First ever Chamorro-Carolinian Mother Language Day kicks off

|
Posted on Feb 25 2020
Share

The CNMI marked its first ever celebration of the Chamorro-Carolinian Mother Language Day, through a proclamation signing held yesterday at the Pedro P. Tenorio Multi-Purpose Center in Susupe. (Iva Maurin)

Bolstered by the twin pillars of culture and identity, the very first celebration of the Chamorro-Carolinian Mother Language Day in the CNMI kicked off yesterday with a proclamation signing at the Pedro P. Tenorio Multi-Purpose Center in Susupe.

Advocates of both the indigenous Chamorro and Carolinian (Refaluwasch) were the focus of attention in yesterday’s occasion, which also celebrates 2020 as the Year of the Indigenous Language.

“Gov. [Ralph DLG] Torres and I strongly encourage our NMI family to band together and raise awareness about the importance of supporting the goals and ideals of Mother Language Day and to bring attention to the importance of preserving linguistic and cultural heritage throughout the Commonwealth,” said Lt. Gov. Arnold I. Palacios at the proclamation.

Palacios also urged everyone to support the movement through the display of exhibits, posters, signs, and through music and dance, to promote the mother languages.

“In these days of rapid communications through the internet and other types of communication, it is very important to reflect and put all efforts we have to preserve who we are, at least through our language,” he said.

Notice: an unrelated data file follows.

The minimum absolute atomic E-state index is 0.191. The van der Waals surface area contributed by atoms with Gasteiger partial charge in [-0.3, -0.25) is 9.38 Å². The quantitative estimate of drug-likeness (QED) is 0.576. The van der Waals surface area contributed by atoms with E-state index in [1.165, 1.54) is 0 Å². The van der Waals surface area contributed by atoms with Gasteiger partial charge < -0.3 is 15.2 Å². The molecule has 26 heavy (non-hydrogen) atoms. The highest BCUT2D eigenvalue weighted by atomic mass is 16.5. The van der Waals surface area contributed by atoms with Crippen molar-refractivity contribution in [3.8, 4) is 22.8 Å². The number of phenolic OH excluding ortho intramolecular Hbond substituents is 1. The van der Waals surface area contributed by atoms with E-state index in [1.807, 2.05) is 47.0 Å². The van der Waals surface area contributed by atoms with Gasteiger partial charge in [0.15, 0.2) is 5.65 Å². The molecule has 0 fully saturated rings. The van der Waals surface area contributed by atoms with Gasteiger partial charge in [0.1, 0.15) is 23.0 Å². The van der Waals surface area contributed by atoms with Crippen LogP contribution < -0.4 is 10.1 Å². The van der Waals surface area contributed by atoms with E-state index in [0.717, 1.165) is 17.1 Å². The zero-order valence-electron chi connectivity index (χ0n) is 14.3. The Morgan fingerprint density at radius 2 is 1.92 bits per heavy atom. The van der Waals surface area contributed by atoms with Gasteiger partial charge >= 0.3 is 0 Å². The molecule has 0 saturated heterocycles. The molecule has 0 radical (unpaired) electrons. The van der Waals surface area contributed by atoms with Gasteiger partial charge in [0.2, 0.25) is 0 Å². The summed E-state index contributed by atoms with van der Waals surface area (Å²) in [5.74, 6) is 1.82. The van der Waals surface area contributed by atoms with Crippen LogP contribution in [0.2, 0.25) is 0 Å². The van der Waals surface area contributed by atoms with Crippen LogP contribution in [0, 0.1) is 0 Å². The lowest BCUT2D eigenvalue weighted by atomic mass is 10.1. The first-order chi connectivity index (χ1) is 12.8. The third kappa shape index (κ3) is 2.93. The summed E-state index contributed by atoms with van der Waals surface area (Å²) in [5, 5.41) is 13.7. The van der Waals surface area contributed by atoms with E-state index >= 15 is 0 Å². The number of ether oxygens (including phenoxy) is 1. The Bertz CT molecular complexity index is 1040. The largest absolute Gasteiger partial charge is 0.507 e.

The lieutenant governor also expressed appreciation to everyone who has worked tirelessly to ensure that programs are put in place to preserve “who we are.”

Chamorro-Carolinian Language Policy Commission executive director Melvin LO. Faisao said that the declaration of 2020 as the Year of the Indigenous Languages is meant to raise awareness of them, not only for the people who speak the languages, but for others to appreciate the role languages play in the Commonwealth’s rich cultural diversity.

“Languages play a crucial role in the daily lives of people, not only as a tool for communication, education, social integration and development, but also as a repository for each person’s unique identity, cultural history, traditions and memory,” Faisao added.

Jackie Quitugua, Public School System associate commissioner for Instructional Services, encouraged the youth to learn the languages and appealed to the community, especially parents, to follow suit.

Representing the new generation of language advocates are students from Hopwood Middle School, with Yerma Camacho and Tinalyn Litulumar, who read the proclamation in Chamorro and Carolinian.

Iva Maurin | Author
Iva Maurin is a communications specialist with environment and community outreach experience in the Philippines and in California. She has a background in graphic arts and is the Saipan Tribune’s community and environment reporter. Contact her at iva_maurin@saipantribune.com
Disclaimer: Comments are moderated. They will not appear immediately or even on the same day. Comments should be related to the topic. Off-topic comments would be deleted. Profanities are not allowed. Comments that are potentially libelous, inflammatory, or slanderous would be deleted.